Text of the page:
Palestinian refugees endeavour to remain neutral in Syrian unrest

 
Over 5,000 residents of a Palestinian refugee enclave in the Syrian port city of Latakia were forced to flee following an attack by the army last week. This prompted outrage from Palestinian leaders outside Syria. Our Palestinian Observers in Syria, however, say they did not feel their community was specifically targeted.
 
The four-day attack on the refugee neighbourhood, known as the Raml camp, left 26 dead. The United Nations Relief and Works Agency (UNRWA) demanded access to the camp, but Syrian authorities refused to let its representatives in.
 
Nidal, an Observer who lives in the country’s largest refugee camp, the Yarmouk camp in Damascus, believes the attack was not directed at Palestinians:
 
“The refugee camps in Syria aren’t exclusively Palestinian. Poor Syrians live there too. These are not even strictly speaking camps, but rather neighbourhoods within cities. I think the army’s attack was directed toward the Syrians, and that the Palestinian refugees were just collateral damage.”
 
Nizar, another Palestinian refugee living in Damascus, does not think his community will join the opposition:
 
“Everything is calm now, both in Damascus and in Latakia. Palestinians staged a few protest rallies after the camp was attacked, but the turnout was rather low. The thing is, in Syria, we are given nearly all the rights enjoyed by citizens, save for the right to vote or run for office. This is not at all the case for refugees in other Arab nations. We also share the same duties as Syrian citizens [for example, serving in the military]. But we are conscious of the fact that we are not Syrian, and it could prove very costly for us to take any sort of stance.”
 
This neutral attitude, shared by most refugees in Syria, is explained by the fact that the Syrian regime has been a staunch ally to the Palestinian cause. It has positioned itself as a buffer against Israel, notably in the Golan Heights.
 
However, Nizar says he is not worried about a potential change of regime:
 
“Palestinian leaders quickly condemned the Raml camp attack, because Palestinian refugees have thus far stayed out of the protest movement. Refugees have learned from history and no longer want to be part of any conflicts in region, as was the case in Jordan and Lebanon. But I don’t think Palestinian refugees should be worried about what might happen to them if Bashar al-Assad’s regime falls. We have been here since 1948 and we have integrated Syrian society.”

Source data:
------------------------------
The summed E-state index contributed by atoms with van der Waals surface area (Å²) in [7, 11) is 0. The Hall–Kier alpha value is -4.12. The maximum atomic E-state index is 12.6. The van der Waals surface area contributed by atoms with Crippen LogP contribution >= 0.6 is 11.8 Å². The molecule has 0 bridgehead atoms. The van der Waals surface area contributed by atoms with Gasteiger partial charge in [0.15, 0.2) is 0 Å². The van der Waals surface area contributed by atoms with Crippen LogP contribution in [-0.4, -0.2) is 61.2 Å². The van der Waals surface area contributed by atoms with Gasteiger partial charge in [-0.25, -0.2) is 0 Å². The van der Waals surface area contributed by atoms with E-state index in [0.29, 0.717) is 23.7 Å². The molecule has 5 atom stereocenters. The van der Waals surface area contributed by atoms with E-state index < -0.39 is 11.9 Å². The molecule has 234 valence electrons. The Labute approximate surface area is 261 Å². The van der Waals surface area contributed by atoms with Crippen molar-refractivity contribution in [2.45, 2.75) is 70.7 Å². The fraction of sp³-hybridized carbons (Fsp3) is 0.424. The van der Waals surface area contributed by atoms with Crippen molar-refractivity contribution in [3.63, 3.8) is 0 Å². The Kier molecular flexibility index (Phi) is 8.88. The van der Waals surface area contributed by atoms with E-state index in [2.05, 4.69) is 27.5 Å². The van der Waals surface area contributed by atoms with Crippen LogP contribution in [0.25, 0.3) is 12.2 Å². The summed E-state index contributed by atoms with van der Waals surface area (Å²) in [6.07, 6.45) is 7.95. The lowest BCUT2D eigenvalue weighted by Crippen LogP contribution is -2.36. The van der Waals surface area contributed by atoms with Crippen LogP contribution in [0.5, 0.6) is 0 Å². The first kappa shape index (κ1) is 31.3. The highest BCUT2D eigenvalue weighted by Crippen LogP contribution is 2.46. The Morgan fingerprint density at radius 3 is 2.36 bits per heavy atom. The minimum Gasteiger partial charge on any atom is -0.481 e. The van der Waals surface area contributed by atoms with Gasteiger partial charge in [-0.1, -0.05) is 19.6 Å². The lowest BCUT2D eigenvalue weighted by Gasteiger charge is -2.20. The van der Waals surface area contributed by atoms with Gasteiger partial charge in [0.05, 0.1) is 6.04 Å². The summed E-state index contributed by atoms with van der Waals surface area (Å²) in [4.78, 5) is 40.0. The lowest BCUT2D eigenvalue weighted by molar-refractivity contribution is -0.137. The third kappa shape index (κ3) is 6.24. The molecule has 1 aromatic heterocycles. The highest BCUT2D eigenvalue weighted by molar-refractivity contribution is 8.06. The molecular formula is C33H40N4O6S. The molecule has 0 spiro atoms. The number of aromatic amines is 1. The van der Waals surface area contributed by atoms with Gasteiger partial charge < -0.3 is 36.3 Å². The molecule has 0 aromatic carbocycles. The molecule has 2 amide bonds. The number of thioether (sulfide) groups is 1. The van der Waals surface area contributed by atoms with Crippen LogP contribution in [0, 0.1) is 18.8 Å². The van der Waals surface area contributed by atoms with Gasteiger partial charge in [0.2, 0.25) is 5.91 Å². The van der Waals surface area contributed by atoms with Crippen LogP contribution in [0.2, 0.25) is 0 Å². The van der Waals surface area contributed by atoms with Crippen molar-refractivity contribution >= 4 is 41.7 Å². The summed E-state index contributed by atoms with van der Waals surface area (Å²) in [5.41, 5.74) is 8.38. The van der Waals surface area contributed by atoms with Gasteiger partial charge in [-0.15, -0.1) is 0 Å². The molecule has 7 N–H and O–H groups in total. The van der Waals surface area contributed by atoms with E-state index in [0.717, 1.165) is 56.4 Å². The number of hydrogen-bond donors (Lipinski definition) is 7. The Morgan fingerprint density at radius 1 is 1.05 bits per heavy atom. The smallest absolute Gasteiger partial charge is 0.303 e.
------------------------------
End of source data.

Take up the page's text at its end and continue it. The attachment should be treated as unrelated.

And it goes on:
Nidal is not so optimistic. He says the opposition is not interested in the fate of Palestinian refugees:
 
“Syria’s Palestinians are rather well integrated economically. But we must not forget that we are not citizens, and that there are only 400,000 of us in the country [467,000, according to UNRWA]. The opposition does not take us seriously. It never talks about us when it details its plans for a new Syria. Nor does it address the Palestinian question, which is an important one due to the country’s geographic location. Some Syrians say we are taking away their jobs. These critics could become more vocal if al-Assad, whose regime has always defended the Palestinian cause, were to leave power. I do not support the current regime, but if the regime were to fall, I would fear a situation like the one in Iraq, where refugees would be forced to flee the country by the thousands.”
A protest against Bashar al-Assad on August 16 at Al-Yarmouk, in Damascus. Video posted on YouTube.  
 
A pro-Bashar demonstration took place the same evening in Al-Yarmouk. Video posted on YouTube.
Post written with FRANCE 24 journalist Sarra Grira. 
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